There are so many answers where people put fluff saying "I know this answer is really late but"...

Here are five answers with the word "late" in the last five hours where it didn't already get edited out:

Here are ones with the word "old" from just the last two hours

Some caveats:

It needs to be the complete word, for some obvious reasons:

  • Use version blah blah or later
  • Blah bla may be related
  • Copy blah into your folder
  • Are you on an older version of blah.

Also, the word should be allowed if it's inside backticks or code blocks, or if the post actually is new, e.g. must be at least 1 month old before this check is done.

Also, I don't think it should actually prevent the post from getting posted, I'm asking specifically for the "yellow" warning popup, saying something along the lines of (I'm interested in suggestions to improve this text):

Don't include extra text in your answer such as "I know this is a late answer". Just state your answer simply, clearly, and completely.

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  • 4
    In my point of view, we should just edit these out. If we start to popup for every not recomended word usage, the post answer page will be a little mess... Also, they won't read. – Malavos Aug 31 '15 at 17:58
  • @Malavos We should edit them out, but it would be nice if the system taught people they were doing wrong stuff. – durron597 Aug 31 '15 at 17:59
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    Do we currently warn for "thanks", or unacceptable language? This is more of the same, no? – Mogsdad Aug 31 '15 at 17:59
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    What if late or old are variable names? – NathanOliver Aug 31 '15 at 18:04
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    @NathanOliver That, or they just qualify other words that are key elements of the answer (i.e. not noise): "the event is going to fire late", "the old data won't be accessible anymore", etc. I'm sure I've got many uses of "old" and "late" in my answers like in these examples. – Louis Aug 31 '15 at 18:07
  • @Louis It's just a warning. You can still submit the post. – durron597 Aug 31 '15 at 18:13
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    Yes, but it's a warning that's likely to be unwarranted in many cases, which means it'll be an annoyance and people will learn to ignore it. – BSMP Aug 31 '15 at 18:17
  • It might be better to expand the "Do not use signature, taglines, or greetings." section with an explanation of what "noise" is and how to avoid it when creating posts. – BSMP Aug 31 '15 at 18:22
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    @BSMP People are very unlikely to read that. They might read an in your face warning. – durron597 Aug 31 '15 at 18:28
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    This will pick up too many valid cases of those words to make this useful. I'm declining this for the time-being. – Taryn Aug 31 '15 at 18:36
  • Let's not add more clutter. We need to find another way to improve on how users make questions - not insert more information onto user screens while posting - they will simply not read it. Your intent is noble, but it lacks the laziness that we have as users. – Malavos Aug 31 '15 at 18:40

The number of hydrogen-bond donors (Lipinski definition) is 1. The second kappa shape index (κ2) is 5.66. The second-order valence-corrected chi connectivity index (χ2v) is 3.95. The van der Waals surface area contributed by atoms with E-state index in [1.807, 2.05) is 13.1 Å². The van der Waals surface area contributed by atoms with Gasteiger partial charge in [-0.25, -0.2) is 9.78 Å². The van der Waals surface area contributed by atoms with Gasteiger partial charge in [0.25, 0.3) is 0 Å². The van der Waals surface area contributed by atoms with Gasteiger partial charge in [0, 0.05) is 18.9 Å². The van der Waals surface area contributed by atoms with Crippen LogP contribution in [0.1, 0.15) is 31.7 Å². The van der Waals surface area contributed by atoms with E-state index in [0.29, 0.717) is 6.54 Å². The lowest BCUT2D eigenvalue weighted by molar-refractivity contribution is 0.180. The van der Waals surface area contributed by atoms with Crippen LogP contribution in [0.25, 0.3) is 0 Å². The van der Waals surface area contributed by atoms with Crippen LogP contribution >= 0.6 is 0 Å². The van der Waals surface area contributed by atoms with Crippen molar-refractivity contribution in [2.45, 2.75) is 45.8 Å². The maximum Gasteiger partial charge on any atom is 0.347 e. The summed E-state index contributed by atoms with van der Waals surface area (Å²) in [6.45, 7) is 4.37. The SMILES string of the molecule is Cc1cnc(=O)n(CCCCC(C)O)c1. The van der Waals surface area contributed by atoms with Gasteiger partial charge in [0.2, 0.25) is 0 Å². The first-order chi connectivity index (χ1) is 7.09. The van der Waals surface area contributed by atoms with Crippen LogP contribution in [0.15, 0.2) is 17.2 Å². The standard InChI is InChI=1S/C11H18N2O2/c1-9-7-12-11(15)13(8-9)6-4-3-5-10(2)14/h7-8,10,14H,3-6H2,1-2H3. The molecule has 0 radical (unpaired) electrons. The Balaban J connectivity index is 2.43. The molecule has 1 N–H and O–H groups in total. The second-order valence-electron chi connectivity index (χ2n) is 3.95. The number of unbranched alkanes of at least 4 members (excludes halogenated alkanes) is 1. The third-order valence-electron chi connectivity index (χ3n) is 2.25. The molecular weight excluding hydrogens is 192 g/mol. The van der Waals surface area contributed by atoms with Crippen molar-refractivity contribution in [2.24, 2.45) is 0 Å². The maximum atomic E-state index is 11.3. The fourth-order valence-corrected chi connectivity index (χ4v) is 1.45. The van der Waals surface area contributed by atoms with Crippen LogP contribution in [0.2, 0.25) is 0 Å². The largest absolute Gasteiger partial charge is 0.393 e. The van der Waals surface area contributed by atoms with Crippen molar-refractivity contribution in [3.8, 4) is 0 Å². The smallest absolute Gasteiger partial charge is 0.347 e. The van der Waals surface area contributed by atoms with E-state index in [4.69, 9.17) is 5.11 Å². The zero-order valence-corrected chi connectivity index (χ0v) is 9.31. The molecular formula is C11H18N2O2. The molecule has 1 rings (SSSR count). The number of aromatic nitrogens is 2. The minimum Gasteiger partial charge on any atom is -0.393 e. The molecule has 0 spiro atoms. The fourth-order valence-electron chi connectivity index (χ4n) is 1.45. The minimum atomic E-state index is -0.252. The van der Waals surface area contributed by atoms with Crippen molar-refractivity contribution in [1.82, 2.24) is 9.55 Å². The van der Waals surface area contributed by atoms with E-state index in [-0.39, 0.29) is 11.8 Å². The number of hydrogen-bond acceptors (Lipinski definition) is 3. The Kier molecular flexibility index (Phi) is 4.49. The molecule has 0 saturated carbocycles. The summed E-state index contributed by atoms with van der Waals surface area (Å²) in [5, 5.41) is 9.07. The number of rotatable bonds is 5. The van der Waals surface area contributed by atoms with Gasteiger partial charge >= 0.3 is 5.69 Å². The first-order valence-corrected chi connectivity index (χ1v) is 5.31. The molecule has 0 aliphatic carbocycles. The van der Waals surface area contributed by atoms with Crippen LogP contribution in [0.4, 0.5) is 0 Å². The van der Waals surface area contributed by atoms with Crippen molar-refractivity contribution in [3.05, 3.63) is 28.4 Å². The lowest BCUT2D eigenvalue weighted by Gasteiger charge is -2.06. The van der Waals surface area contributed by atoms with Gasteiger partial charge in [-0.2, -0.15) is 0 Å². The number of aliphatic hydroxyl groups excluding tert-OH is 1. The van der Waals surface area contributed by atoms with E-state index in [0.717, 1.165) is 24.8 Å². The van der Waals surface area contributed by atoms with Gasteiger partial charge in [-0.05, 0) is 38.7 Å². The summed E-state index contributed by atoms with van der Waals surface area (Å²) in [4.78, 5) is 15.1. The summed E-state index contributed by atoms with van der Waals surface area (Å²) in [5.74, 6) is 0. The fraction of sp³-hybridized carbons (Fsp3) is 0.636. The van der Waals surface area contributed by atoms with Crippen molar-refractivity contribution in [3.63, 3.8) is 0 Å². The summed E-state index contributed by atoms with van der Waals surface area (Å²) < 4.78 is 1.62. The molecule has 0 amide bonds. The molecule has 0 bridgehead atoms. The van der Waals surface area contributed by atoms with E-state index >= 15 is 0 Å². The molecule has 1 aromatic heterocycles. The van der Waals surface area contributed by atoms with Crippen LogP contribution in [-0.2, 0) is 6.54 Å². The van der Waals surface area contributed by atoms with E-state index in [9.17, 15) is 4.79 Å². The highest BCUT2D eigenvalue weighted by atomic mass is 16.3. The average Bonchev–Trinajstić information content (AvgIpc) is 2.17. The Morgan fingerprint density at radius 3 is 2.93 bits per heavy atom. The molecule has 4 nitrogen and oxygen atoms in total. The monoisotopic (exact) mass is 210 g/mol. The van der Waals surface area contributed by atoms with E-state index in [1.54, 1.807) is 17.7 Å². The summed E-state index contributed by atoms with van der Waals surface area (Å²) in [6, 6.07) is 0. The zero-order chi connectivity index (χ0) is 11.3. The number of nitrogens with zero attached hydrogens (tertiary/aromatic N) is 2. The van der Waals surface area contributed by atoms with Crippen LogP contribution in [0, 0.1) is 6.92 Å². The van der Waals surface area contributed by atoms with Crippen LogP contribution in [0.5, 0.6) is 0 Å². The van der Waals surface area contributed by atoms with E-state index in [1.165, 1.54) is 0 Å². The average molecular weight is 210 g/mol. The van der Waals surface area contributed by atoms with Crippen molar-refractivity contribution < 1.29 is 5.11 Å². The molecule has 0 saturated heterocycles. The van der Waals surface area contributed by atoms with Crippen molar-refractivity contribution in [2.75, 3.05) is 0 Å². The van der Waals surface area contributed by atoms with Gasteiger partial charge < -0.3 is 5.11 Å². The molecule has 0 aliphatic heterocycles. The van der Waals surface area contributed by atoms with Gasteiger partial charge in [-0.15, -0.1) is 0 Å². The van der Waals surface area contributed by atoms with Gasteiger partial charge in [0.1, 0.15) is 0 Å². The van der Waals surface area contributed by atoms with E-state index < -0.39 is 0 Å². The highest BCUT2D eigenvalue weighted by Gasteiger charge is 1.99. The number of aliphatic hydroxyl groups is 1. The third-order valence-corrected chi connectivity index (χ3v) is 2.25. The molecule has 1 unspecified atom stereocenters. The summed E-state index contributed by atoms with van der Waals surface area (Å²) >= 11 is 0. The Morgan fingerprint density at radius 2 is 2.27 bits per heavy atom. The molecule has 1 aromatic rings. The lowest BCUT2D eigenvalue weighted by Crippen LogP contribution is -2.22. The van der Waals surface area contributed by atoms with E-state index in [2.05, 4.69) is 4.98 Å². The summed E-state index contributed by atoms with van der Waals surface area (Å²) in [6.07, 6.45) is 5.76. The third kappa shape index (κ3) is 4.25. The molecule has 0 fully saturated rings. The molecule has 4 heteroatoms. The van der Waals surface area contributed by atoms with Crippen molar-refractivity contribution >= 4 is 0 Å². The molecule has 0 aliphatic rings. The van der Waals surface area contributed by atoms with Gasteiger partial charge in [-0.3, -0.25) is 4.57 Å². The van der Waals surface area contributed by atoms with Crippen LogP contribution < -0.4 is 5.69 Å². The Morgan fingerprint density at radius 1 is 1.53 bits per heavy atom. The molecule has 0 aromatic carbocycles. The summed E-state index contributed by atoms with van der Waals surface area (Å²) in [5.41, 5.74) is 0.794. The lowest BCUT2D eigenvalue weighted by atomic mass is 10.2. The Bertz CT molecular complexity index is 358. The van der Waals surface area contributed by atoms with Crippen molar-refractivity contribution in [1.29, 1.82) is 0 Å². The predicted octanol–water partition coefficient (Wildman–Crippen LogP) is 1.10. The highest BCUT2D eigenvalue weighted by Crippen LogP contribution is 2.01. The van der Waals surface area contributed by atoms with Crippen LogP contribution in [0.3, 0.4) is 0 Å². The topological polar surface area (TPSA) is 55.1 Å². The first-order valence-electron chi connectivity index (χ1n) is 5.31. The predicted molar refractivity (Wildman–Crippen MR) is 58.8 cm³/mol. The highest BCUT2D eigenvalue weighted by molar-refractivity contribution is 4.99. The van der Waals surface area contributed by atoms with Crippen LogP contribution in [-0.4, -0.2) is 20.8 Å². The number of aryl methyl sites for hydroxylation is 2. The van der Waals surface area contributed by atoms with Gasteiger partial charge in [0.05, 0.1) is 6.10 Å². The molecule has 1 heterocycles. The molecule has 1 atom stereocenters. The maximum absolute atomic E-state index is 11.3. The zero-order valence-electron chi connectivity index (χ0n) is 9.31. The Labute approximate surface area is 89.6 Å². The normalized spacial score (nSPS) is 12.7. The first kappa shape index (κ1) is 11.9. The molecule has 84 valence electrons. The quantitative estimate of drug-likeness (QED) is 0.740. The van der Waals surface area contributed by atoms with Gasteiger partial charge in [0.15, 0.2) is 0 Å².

• @bluefeet Okay thanks for the response – durron597 Aug 31 '15 at 18:43
  • @bluefeet In my answer I looked into the false positive rate. If we search for "late" and "old" in the first 100 characters of answers on questions that are at least a month old, then you will flag about 17 answers that start with fluff for every non-fluff answer flagged. – josliber Aug 31 '15 at 21:32
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    @josilber I'm sticking with a decline on this. I'm not seeing much of a benefit here and adding a popup will only bring noise to users. – Taryn Aug 31 '15 at 21:59
  • People are very unlikely to read that. - Yes, but they're supposed to be reading those sections of the Help Center. Putting it there will give folks editing noise out of posts something to point to when explaining their edits. So instead of [long rambly explanation of why that text is bad], you'd use "this text is considered noise, see help center". The notice only gets shown on posts & to users who need to see it. – BSMP Aug 31 '15 at 22:49

"Late" and "old" are just words in our language - they could be used in all sorts of legitimate scenarios. So this would just be an annoyance to fix a small issue which can be done through moderating - there are plenty of us.

While it's likely rare a user won't post because of the pop-up warning, I'm against annoying any user who is posting a decent post to be "warned" about using a legitimate word.

Some possible legitimate reasons to use "late":

  1. Late binding
  2. Late rendering
  3. Late email from server
  4. Late response
  5. Late notification
  6. Late server time

Some possible legitimate reasons to use "old":

  1. Old code
  2. Old method
  3. Old server
  4. Old style
  5. Old version
  6. Old commit
  7. Old data

It's likely rare this is an issue worth bothering to automate, especially taking into account users who'd ignore the warning message and post anyway, you just annoy many users with legitimate reasons than you do solve problems.



  1. Yes, it's arguably "fluff" and legitimate to be edited out
  2. There are too many false positives (as per above list + more)
  3. False positives will likely annoy users, and a professional site should not frustrate it's users when they are doing normal things